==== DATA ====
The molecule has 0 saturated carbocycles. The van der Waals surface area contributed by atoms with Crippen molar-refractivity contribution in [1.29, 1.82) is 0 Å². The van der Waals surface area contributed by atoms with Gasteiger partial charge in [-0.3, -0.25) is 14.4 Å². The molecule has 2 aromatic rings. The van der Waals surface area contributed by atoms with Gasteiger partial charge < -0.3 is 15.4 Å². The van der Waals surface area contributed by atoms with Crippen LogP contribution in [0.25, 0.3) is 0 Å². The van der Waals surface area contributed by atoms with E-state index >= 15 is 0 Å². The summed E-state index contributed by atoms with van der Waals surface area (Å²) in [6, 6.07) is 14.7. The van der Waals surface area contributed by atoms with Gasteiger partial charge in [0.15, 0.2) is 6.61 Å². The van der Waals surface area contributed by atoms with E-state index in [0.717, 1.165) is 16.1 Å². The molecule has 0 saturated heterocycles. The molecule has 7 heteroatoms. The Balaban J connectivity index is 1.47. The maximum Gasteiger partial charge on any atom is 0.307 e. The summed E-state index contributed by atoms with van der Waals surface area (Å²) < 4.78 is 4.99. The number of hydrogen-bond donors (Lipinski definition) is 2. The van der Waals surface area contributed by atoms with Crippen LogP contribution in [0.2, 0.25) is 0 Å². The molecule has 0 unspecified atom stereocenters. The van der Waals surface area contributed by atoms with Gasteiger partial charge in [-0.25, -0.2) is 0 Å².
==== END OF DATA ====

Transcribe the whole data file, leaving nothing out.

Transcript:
The molecule has 0 saturated carbocycles. The van der Waals surface area contributed by atoms with Crippen molar-refractivity contribution in [1.29, 1.82) is 0 Å². The van der Waals surface area contributed by atoms with Gasteiger partial charge in [-0.3, -0.25) is 14.4 Å². The molecule has 2 aromatic rings. The van der Waals surface area contributed by atoms with Gasteiger partial charge < -0.3 is 15.4 Å². The van der Waals surface area contributed by atoms with Crippen LogP contribution in [0.25, 0.3) is 0 Å². The van der Waals surface area contributed by atoms with E-state index >= 15 is 0 Å². The summed E-state index contributed by atoms with van der Waals surface area (Å²) in [6, 6.07) is 14.7. The van der Waals surface area contributed by atoms with Gasteiger partial charge in [0.15, 0.2) is 6.61 Å². The van der Waals surface area contributed by atoms with E-state index in [0.717, 1.165) is 16.1 Å². The molecule has 0 saturated heterocycles. The molecule has 7 heteroatoms. The Balaban J connectivity index is 1.47. The maximum Gasteiger partial charge on any atom is 0.307 e. The summed E-state index contributed by atoms with van der Waals surface area (Å²) < 4.78 is 4.99. The number of hydrogen-bond donors (Lipinski definition) is 2. The van der Waals surface area contributed by atoms with Crippen LogP contribution in [0.2, 0.25) is 0 Å². The molecule has 0 unspecified atom stereocenters. The van der Waals surface area contributed by atoms with Gasteiger partial charge in [-0.25, -0.2) is 0 Å².